When I can, I like to use Mondays to cover anything and everything that can be termed “inspirational.” To celebrate the kick-off of #OctPoWriMo, Mondays in October will feature some of my favorite poets.
It’s not the first time that I’ve done so here on Flights of Fancy. Back in January, I included an awesome clip of Maya Angelou reading “Still I Rise.” And in February, I included a clip of Broadway star Audra MacDonald performing James Baldwin’s poem, “Some Days,” set to the music of Steve Marzullo.
Today I’m featuring twentieth-century poet May Sarton (1912- 1995). Sarton was a prolific writer, penning over 50 works including novels and books of poetry, along with journals and personal memoirs.
Throughout her long career, she touched on a wide range of topics, including nature, love and relationships, women and feminism, as well as aging, solitude, and the challenges of creative life. Though a lesbian herself, Sarton resisted being labeled a “lesbian poet.” Instead, she wanted to focus “on what is universally human about love in all its manifestations” (Wikipedia). Today, over forty of her books are still in print, and her work continues to be studied in university classrooms across the country, particularly in Feminist Studies departments.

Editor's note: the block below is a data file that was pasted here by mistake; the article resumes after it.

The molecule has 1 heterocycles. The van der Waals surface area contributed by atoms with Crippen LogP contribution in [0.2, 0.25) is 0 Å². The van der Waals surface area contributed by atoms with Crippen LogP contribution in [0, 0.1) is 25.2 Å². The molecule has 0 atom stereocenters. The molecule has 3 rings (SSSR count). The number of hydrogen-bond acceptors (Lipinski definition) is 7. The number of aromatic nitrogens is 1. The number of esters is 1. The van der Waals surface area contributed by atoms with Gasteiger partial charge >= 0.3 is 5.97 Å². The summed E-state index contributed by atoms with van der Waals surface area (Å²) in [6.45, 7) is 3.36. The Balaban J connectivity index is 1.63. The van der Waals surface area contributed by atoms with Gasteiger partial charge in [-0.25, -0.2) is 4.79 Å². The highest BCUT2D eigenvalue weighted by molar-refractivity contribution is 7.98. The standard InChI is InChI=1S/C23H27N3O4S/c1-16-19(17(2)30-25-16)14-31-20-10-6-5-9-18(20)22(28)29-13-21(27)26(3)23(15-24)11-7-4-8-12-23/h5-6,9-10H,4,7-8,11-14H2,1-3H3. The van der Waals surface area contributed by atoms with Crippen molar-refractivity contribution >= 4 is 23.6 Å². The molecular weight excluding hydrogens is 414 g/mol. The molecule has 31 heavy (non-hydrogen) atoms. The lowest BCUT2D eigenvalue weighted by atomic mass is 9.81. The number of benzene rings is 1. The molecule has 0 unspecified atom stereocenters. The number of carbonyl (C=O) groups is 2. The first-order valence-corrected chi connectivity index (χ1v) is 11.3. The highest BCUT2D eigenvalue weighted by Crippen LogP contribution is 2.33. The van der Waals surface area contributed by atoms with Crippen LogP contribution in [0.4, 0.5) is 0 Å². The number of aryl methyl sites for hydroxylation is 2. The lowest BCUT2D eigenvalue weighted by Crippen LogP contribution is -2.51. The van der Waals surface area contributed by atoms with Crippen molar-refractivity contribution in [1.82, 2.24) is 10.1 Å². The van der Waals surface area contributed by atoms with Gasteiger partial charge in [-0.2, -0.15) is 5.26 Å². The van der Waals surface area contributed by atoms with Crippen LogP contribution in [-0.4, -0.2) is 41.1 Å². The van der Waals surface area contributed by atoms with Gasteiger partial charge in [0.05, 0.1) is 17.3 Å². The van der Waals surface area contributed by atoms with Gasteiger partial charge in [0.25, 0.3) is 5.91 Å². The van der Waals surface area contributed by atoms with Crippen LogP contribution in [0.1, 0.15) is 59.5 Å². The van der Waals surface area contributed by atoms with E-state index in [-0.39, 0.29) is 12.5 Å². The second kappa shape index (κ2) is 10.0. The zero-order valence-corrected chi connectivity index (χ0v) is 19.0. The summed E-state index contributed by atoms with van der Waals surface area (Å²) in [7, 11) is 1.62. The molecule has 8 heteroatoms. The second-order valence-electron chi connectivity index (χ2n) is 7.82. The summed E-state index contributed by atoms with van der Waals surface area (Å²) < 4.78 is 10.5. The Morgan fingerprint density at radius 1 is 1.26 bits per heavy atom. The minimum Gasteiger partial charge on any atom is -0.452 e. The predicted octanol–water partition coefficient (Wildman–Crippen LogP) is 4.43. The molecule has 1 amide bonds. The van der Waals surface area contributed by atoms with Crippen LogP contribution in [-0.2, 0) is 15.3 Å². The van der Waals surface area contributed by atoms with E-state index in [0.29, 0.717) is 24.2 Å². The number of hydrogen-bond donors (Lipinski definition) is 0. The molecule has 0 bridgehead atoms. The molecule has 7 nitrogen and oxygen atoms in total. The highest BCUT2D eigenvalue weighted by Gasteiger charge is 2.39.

Here are two poems by Sarton. First, an audio clip of the poet herself reading “My Sisters, O My Sisters,” and second, “Now I Become Myself.”
Enjoy! I’d love to hear your thoughts in the comments section below.
“My Sisters, O My Sisters”
“Now I Become Myself”
Now I become myself. It’s taken
Time, many years and places;
I have been dissolved and shaken,
Worn other people’s faces,
Run madly, as if Time were there,
Terribly old, crying a warning,
‘Hurry, you will be dead before-‘
(What? Before you reach the morning?
Or the end of the poem is clear?
Or love safe in the walled city?)
Now to stand still, to be here,
Feel my own weight and density!
The black shadow on the paper
Is my hand; the shadow of a word
As thought shapes the shaper
Falls heavy on the page, is heard.
All fuses now, falls into place
From wish to action, word to silence,
My work, my love, my time, my face
Gathered into one intense
Gesture of growing like a plant.
As slowly as the ripening fruit
Fertile, detached, and always spent,
Falls but does not exhaust the root,
So all the poem is, can give,
Grows in me to become the song,
Made so and rooted by love.
Now there is time and Time is young.
O, in this single hour I live
All of myself and do not move.
I, the pursued, who madly ran,
Stand still, stand still, and stop the sun!
For more on May Sarton, visit the following sources: